The Cyber Crime Bill (2018) contains an article, Article 18 (1), that states a person commits sedition if they publish media that creates contempt towards the Government. This offence is supported by language that a person is guilty of using a computer to advocate a Government change or commit treason. The clause also includes language that offers protection to the President, Prime Minister, and Government Ministers from critique within the sovereign territory – digital borders. The law attempts to include individuals residing in and out of the country, and prescribes imprisonment for five years.
The Cyber Crime Bill (2018) contains another article, Article 19 (1), that states it is a crime to use a computer to coerce, humiliate, stalk, harass, among other such acts another person. The article includes language that it is criminal to publish vulgar, profane, and lewd media that creates emotional distress. The offence also includes using a computer system to extort, cause public ridicule, and hatred to a person or group. This offence includes a fine of five million dollars and imprisonment for three years.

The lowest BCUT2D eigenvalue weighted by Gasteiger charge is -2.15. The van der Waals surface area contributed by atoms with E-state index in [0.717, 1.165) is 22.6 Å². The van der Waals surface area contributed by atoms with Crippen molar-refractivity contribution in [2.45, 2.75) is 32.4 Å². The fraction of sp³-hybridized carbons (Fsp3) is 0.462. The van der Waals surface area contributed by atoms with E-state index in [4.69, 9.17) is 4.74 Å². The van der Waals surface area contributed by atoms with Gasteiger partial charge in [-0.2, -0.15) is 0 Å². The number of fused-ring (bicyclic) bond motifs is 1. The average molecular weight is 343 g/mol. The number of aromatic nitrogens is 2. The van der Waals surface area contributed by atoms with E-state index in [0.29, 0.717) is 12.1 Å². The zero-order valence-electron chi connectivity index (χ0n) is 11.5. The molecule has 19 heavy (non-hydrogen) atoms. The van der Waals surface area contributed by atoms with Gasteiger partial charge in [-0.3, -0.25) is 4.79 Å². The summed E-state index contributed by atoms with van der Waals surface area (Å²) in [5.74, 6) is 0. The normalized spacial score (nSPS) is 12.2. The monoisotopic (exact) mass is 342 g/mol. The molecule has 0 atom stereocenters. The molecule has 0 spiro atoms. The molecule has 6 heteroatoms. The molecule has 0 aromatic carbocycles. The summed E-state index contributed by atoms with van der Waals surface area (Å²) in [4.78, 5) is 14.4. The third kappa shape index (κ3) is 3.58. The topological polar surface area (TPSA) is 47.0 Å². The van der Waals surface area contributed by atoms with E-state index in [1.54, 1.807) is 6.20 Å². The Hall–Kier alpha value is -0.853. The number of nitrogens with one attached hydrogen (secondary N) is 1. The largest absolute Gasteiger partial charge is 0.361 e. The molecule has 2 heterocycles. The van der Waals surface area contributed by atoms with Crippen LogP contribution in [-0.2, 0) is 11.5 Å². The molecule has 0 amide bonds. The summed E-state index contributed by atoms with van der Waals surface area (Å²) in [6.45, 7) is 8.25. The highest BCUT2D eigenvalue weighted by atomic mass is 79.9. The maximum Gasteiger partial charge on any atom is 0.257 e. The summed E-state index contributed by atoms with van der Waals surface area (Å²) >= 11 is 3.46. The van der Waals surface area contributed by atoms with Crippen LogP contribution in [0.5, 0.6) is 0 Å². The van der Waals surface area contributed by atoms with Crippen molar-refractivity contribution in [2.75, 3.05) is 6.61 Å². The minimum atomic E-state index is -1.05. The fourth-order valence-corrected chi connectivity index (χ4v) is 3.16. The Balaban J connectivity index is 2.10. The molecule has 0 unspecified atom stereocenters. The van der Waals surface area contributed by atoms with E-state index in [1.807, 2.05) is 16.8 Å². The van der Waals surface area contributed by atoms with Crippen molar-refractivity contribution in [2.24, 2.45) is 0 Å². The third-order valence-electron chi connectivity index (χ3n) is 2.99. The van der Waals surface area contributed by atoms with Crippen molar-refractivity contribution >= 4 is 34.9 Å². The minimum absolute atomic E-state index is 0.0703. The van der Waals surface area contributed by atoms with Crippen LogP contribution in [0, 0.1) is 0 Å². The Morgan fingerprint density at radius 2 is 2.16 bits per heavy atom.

The National Fact Pattern
Guyana is a multi-ethnic country with people sharing opposing political and different religious beliefs. Transparency Institute Guyana Inc. agrees with several elements of the Bill: cyberbullying, child porn, revenge porn, blackmail, and copyright infringement. However, there is an assault on the freedom of expression in Article 18 (1). The sedition language is very subjective, because the feelings of disloyalty towards the Government cannot be measured. The Betrayal Trauma Theory and how an affected individual perceives it highlight the problems of concluding an individual’s lived experience, “particularly in the face of social pressures.”
There is a similarity between Article 18 and Article 19. Although it is criminal to harass and intimidate an individual, there is a thin line between freedom of expression and the law’s subjectivity. In recent years, social media has provided a platform to express dissatisfaction against people, companies, and specific groups. The Government could use these articles to control dissident narratives. According to Transparency Institute Guyana Inc., there is no protection for an individual who makes a social media post with any provocative statement about the President. There are exceptions outlined in subsection four of the Bill that provides a restrictive structure for criticising the Government.

Resolution of the Issue